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How to stay safe in the sun’s rays

Summer is in full swing and that means your kids are spending more and more time outside. But are they wearing sunscreen? Whether it’s a day playing in the backyard with neighbors or a day at the beach, wearing sunscreen is a must.

Even on overcast days kids can still get sunburned. Over 70 percent of the sun’s rays still get through the clouds.

“As we’ve probably all experienced, sunburns are extremely painful,” said Melissa King, DO, medical director of urgent care at Dayton Children’s Hospital. “Taking proper precautions when going out in the sun can prevent your child from not only experiencing this pain, but also from experiencing the damaging and long term effects of sunburn,”

Tips on preventing sunburn

  • Apply broad spectrum SPF 45 or higher 30 minutes prior to being outside. Reapply every two hours or after sweating or swimming.
  • Avoid exposure between 10 a.m. and 4 p.m. when the sun's rays are strongest.
  • Avoid tanning beds and sunlamps.
  • Wear protective clothing, sunglasses and a hat.
  • "Children with moles, very fair skin and hair and those with a family history of skin cancer are at the highest risk for skin cancer. Children with these risk factors should take extra precaution when in the sun," King said.

If despite your best efforts, your child still ends up with a sunburn, these tips can help relieve pain:

  • Take Acetaminophen (Tylenol) and ibuprofen (Advil, Motrin). Consult your primary care physician about the correct dosage for your child.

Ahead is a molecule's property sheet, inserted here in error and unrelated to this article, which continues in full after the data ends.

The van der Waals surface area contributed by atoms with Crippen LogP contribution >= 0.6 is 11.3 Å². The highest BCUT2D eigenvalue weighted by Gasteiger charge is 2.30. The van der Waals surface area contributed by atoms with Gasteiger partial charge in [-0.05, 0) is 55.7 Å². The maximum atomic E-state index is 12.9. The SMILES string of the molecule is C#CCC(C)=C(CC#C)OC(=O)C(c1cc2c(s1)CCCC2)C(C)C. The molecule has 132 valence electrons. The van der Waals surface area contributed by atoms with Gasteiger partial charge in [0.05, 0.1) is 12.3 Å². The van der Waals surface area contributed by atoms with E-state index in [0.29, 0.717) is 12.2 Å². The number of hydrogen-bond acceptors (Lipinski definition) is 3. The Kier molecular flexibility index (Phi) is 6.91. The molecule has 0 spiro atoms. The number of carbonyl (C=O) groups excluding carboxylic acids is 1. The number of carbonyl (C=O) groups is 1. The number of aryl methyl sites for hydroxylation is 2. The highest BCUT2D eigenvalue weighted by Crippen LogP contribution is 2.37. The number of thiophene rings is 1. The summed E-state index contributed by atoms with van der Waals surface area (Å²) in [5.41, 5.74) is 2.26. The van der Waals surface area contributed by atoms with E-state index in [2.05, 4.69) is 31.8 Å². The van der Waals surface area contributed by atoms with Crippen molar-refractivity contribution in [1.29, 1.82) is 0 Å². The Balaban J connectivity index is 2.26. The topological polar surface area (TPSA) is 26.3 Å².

• Apply over the counter one-half percent hydrocortisone or moisturizing creams three times a day to the burn.
  • Cool baths or wet cloth can help if showers are too painful.
  • Apply aloe vera gel to sunburned areas.

Do not:

  • Use petrolatum (Vaseline), butter or other ointments on a sunburn. They do not help relieve pain and are painful to remove.
  • Use first aid creams or sprays for burns as they often cause a rash.

“It’s also important to remember to not use sunscreen on an infant younger than 6 months. Instead, if they have to be out in the sun make sure they are wearing long sleeve shirts, pants and a hat.”

See a doctor immediately if your child is unable to look at light because of eye pain, has a fever over 101 degrees or if blisters develop.

One of the best things you can do is be a good role model and demonstrate safe sun practices yourself. And remember, if you’re sending your kids outside, send the sunscreen with them!